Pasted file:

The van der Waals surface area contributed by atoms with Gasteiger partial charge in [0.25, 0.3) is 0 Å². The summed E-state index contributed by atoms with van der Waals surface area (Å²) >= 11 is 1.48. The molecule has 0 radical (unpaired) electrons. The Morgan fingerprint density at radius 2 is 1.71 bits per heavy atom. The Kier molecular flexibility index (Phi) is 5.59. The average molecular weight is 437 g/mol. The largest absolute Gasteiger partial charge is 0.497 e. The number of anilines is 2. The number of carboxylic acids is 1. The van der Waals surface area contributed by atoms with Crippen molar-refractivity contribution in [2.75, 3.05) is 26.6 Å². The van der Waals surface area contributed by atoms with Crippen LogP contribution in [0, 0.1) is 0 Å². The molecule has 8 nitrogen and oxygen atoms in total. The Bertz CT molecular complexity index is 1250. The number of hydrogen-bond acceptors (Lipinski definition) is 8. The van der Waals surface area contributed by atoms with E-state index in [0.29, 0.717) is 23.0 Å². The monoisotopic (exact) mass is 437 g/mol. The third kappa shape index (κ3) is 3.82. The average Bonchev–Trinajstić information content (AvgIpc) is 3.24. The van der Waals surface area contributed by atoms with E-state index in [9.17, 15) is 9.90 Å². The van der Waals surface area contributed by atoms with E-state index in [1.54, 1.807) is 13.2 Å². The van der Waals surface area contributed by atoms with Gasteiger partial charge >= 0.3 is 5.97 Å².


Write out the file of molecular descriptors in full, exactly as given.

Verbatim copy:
The van der Waals surface area contributed by atoms with Gasteiger partial charge in [0.25, 0.3) is 0 Å². The summed E-state index contributed by atoms with van der Waals surface area (Å²) >= 11 is 1.48. The molecule has 0 radical (unpaired) electrons. The Morgan fingerprint density at radius 2 is 1.71 bits per heavy atom. The Kier molecular flexibility index (Phi) is 5.59. The average molecular weight is 437 g/mol. The largest absolute Gasteiger partial charge is 0.497 e. The number of anilines is 2. The number of carboxylic acids is 1. The van der Waals surface area contributed by atoms with Crippen molar-refractivity contribution in [2.75, 3.05) is 26.6 Å². The van der Waals surface area contributed by atoms with Crippen LogP contribution in [0, 0.1) is 0 Å². The molecule has 8 nitrogen and oxygen atoms in total. The Bertz CT molecular complexity index is 1250. The number of hydrogen-bond acceptors (Lipinski definition) is 8. The van der Waals surface area contributed by atoms with E-state index in [0.29, 0.717) is 23.0 Å². The monoisotopic (exact) mass is 437 g/mol. The third kappa shape index (κ3) is 3.82. The average Bonchev–Trinajstić information content (AvgIpc) is 3.24. The van der Waals surface area contributed by atoms with E-state index in [9.17, 15) is 9.90 Å². The van der Waals surface area contributed by atoms with E-state index in [1.54, 1.807) is 13.2 Å². The van der Waals surface area contributed by atoms with Gasteiger partial charge >= 0.3 is 5.97 Å².